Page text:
Nobody will ever have a real production budget moving forward – once the Metallica’s and Slayer’s of the world hang it up, you will never see a metal show in an arena, you will never see that kind of production with a real stage, pyro, a crazy light show, or any kind of budget to give you a real show. It’s really sad to think. You almost have to enjoy it while it lasts, because after this the only time you will see lights and production is at some EDM show or a lame ass Ariana Grande concert or something. We are just not creating any future stars, which is a shame because other genres do. They all do – rap creates new mega star millionaires every year, pop creates new stars every year. Metal doesn’t give a shit. They are content putting out another boring Anthrax album, another reunion album of some band that nobody has cared about for twenty years, and that’s that. It’s the quick, easy money- and it’s going to kill the whole entire thing in a decade.

Dead Rhetoric: You’ve also done a podcast The Final Hours in the past – will this continue in the future, and do you believe fans/listeners enjoy this medium as much as reading reviews and interviews online or watching video material to feed their metal information tastes?

Roth: I really need to get back on that. I’ve been thinking about it – with touring and a lot of the other stuff I had going on, I took a break from it. I would love to revamp that this year and do some more episodes. I don’t know how many episodes I did, maybe six- but the stuff we talked about, we discussed some important things related to the music industry, we touched on net neutrality when everyone was freaking out about that. I had some good conversations with some interesting people – and I think fans like the long-form conversations where you have time to get in more than a few pre-scripted sentences. You can have an open, honest discussion about a lot of things – you can’t get that in a one-page interview or a 160 character Twitter post. You get a true feel for a person’s thoughts and personality. I know my fans and War Curse fans like it. So yeah, I guess I need to get back around to doing that soon.

Dead Rhetoric: Where would you like to see the career of War Curse develop in the next two to three years?

Roth: We want to keep growing, that’s the number one thing. Getting to Europe is going to be a big part of that growth. Getting some support slots on some bigger tours, with some legacy bands or more established younger bands. Really whatever we can do to get ourselves in front of more people. In the next couple of years we’d like to get a couple more albums out- we are not going to take as long to write the next album. We’ve got a good group of guys and a good team behind us. The big thing is to continue to write music, grind and work harder than everybody else.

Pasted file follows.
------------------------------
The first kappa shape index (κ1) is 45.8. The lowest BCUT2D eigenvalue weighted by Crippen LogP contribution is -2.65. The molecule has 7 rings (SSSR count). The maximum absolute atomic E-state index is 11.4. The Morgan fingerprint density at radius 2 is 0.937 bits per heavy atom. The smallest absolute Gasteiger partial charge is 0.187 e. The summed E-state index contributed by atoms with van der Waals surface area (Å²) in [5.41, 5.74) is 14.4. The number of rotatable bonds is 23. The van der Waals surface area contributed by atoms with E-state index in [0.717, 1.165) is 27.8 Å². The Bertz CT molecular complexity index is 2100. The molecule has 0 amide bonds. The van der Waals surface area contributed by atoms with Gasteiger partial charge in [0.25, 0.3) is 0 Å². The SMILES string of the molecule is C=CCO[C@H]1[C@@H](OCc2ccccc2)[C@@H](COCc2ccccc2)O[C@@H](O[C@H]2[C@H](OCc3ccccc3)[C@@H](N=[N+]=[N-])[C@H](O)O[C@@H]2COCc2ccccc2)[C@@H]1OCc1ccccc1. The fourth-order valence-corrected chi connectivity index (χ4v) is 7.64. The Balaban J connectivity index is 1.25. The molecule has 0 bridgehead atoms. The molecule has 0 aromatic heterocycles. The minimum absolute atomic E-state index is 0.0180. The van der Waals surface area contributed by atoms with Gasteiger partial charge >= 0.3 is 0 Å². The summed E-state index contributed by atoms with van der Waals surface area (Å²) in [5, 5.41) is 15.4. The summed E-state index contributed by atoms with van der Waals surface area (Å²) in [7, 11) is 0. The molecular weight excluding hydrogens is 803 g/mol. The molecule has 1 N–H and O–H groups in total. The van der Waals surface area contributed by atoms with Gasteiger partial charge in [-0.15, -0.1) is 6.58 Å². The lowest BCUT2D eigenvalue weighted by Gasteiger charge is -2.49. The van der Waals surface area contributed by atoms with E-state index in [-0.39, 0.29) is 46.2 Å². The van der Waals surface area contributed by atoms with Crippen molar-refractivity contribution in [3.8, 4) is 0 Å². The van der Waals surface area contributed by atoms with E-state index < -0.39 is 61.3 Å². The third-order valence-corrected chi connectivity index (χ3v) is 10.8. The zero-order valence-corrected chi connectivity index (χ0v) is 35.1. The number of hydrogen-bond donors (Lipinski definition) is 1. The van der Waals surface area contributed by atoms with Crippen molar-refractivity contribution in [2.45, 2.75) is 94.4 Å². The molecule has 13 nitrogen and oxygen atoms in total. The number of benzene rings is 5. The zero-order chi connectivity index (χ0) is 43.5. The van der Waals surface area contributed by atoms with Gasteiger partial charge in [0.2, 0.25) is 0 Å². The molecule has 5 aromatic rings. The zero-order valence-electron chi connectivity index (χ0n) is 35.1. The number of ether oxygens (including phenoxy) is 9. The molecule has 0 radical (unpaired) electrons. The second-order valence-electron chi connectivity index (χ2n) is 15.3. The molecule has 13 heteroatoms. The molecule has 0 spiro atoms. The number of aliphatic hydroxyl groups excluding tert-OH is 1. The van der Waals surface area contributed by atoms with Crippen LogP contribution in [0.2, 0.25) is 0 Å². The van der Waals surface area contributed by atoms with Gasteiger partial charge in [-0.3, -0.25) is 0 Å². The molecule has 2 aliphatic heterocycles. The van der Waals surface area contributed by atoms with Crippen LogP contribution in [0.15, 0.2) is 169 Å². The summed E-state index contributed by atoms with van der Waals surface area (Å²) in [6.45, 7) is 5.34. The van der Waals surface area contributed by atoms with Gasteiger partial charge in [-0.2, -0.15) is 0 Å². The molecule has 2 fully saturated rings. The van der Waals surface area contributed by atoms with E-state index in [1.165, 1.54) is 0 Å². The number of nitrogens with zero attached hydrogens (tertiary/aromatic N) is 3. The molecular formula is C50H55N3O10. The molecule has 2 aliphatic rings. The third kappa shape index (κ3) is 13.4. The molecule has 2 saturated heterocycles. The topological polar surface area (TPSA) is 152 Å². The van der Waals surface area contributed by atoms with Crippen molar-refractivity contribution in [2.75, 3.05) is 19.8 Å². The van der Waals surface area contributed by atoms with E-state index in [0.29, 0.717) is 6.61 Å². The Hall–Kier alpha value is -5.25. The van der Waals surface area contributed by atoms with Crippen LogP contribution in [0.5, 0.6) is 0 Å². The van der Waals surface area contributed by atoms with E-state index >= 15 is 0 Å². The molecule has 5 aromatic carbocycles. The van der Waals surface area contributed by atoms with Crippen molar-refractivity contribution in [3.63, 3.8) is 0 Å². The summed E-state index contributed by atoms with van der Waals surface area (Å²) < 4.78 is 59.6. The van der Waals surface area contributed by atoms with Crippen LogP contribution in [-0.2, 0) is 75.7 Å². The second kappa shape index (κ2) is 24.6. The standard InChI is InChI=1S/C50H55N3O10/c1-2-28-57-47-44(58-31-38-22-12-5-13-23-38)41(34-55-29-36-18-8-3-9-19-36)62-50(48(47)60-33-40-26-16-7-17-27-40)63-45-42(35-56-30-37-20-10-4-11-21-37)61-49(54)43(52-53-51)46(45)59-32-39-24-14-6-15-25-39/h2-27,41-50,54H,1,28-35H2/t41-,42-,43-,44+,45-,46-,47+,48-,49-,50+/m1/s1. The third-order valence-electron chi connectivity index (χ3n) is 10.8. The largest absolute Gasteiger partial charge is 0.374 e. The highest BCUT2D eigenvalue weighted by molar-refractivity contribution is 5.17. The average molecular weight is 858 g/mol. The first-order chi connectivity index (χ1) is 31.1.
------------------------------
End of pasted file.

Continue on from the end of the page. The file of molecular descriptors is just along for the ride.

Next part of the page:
Dead Rhetoric: Can you think of a favorite failure that has happened either to you personally or in the career of War Curse – something that in retrospect set you up for a future possible victory or success?

Roth: Losing our old vocalist, quite honestly. I wouldn’t consider it a failure at all now. Losing Tarek was a big surprise and caught us off guard- but in retrospect, it’s by far the best thing that could have happened to this band. Outside of War Curse, Murphy and I have been in an absolute shit ton of bands together for the last 15 or so years, and the combined failures and mistakes in those bands would require their own book. But that’s what this is all about. You learn from your fuck ups and you try not to fuck the same stuff up the next time.

Dead Rhetoric: What’s on the agenda for War Curse over the next twelve months to support the new record? Have you already begun working on songs for the follow-up – so that it won’t be another four years between releases?

Roth: Absolutely. In the next twelve months you are going to see some tours, here and abroad. We’ve got some stuff we’re working on behind the scenes right now. We start a tour in mid-May, right around the time our album gets released, that’s a little headlining US tour. After that, it’s back into writing mode. We hope to start some pre-production for the next album sometime this summer. A year of just grinding, working, tours, pushing ourselves in the rehearsal room and busting our asses.